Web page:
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World / Reporter's Journal

Gay marriages in LA highlight rights issue in China

By Chang Jun (China Daily USA) Updated: 2015-06-15 05:48

For tens of millions Chinese lesbian, gay, bi-sexual and transgender (LGBT) individuals living in the shadow of invisible discrimination and social isolation, the group wedding for seven gay and lesbian couples from China on June 9 in West Hollywood, California, was nothing short of inspiring.

The seven couples, six gay and one lesbian, were selected through a high-profile "We Do" Contest sponsored by Chinese e-commerce giant Alibaba and China's largest gay dating app, Blued.Gay marriages in LA highlight rights issue in China

Offering an all-expense-paid wedding in the US for each winning couple, organizers asked netizens to vote for their top 10 favorite couples among all the 2,000 contestants after reviewing video clips they had submitted detailing their love stories.

West Hollywood Mayor Lindsey Horvath officiated at the wedding ceremony at the West Hollywood Library and the Beverly Hills Courthouse issued the couples marriage licenses. The iconic library has seen many gay US couples tie the knot since 2013, when California lawmakers legalized same-sex marriage.

"We're so honored and happy to have them in West Hollywood," Horvath said.

Bittersweetly, although these couples' marriages are recognized in California, their marriage certificates won't be taken seriously and regarded valid back in China.

Although there are no official statistics on the LGBT population in China in recent years, it's been widely estimated that they number approximately in the tens of millions. According to LGBT Capital, an asset management and corporate advisory company, there is a market of around $300 billion within the LGBT group in China.

Homosexual people in China have come a long way towards self advocacy for gay rights. A social phenomenon with a long documented history of about 5,000 years, homosexual relationships in China have gone through changes of status from a normal facet of life in ancient times to a social taboo from the early 20th century forward.

During the "cultural revolution" (1966-76), China took a very stern stance against homosexuality, and would severely punish and humiliate gay and lesbian individuals under a statute forbidding "hooliganism".

"In the past, homosexuality, gambling and prostitution were all considered dirty subjects and not allowed in the media," said Li Yinhe, a Chinese sociologist and sexologist, in a Los Angeles Times report last week.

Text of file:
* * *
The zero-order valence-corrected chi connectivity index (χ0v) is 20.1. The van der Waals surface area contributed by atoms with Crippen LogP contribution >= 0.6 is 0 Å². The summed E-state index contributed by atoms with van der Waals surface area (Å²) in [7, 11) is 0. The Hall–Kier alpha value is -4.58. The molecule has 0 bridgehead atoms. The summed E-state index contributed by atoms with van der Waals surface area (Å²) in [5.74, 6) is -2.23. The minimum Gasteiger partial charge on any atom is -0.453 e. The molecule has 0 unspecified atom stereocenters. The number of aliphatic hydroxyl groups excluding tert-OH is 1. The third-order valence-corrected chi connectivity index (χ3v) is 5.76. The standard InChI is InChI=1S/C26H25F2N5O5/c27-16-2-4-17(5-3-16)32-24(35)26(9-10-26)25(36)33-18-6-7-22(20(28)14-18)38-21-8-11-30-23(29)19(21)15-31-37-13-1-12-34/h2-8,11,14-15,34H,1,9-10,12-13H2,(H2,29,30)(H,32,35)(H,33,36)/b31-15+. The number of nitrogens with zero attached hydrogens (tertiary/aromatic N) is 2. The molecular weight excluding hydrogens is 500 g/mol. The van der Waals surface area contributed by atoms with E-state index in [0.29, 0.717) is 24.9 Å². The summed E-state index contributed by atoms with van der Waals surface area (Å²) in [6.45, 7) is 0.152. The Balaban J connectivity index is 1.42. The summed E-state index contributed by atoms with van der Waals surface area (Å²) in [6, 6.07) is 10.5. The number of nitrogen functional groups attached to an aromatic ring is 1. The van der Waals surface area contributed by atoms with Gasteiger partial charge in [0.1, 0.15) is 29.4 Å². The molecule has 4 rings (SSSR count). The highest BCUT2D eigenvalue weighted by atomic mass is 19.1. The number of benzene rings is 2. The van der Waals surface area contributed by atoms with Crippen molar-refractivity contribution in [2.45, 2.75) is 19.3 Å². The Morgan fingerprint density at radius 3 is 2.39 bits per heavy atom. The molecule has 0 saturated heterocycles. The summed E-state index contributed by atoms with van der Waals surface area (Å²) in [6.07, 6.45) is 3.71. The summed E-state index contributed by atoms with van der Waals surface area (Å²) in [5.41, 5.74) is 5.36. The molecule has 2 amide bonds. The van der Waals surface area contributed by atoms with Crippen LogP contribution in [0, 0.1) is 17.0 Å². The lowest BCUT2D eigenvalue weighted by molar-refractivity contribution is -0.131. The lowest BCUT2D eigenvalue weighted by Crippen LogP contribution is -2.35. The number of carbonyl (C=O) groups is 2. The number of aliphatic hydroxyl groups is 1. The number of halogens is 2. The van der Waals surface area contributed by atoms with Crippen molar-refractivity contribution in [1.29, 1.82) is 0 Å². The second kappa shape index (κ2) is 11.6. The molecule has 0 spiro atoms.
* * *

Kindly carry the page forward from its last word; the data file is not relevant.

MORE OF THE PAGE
But as the country's economy has developed and social tolerance has grown, the Chinese government has taken a somewhat more agnostic approach toward homosexuality — neither banning nor endorsing it, Li explained.

The nation then gradually loosened its control over LGBT groups and finally legalized all consensual and non-commercial homosexuality in 1997.

In 2001, homosexuality was removed from the Ministry of Public Health's list of mental diseases, and the public health campaign against the AIDS and HIV pandemic has included gay partners who are in active sexual relationships into education.

In addition, law enforcement against gay people is solely restricted to gay sex acts in public or gay prostitution.

However, social acceptance of LGBT groups in China is still low compared to Western countries.

"Attitudes may have changed, but discrimination continues to be widespread," said Liu Dalin, a sexologist at the sociology college of Shanghai University, in an interview in 2010, adding that about 90 percent of homosexuals have or will get married heterosexually because of family pressure.

Zhang Beichuan, a professor at Qingdao University, conducted research in 2008 on 1,259 gay men in China. Among those surveyed, 62 percent said they had never "come out", the expression for when a person makes their sexual orientation public. Nine percent said they had been fired or forced to quit their jobs after employers discovered their homosexuality. Twenty percent reported that they had been victims of verbal and physical abuse both at home and at the workplace. About 35 percent admitted they had contemplated suicide, and 13 percent had actually attempted it.

Contact the writer at junechang@chinadailyusa.com

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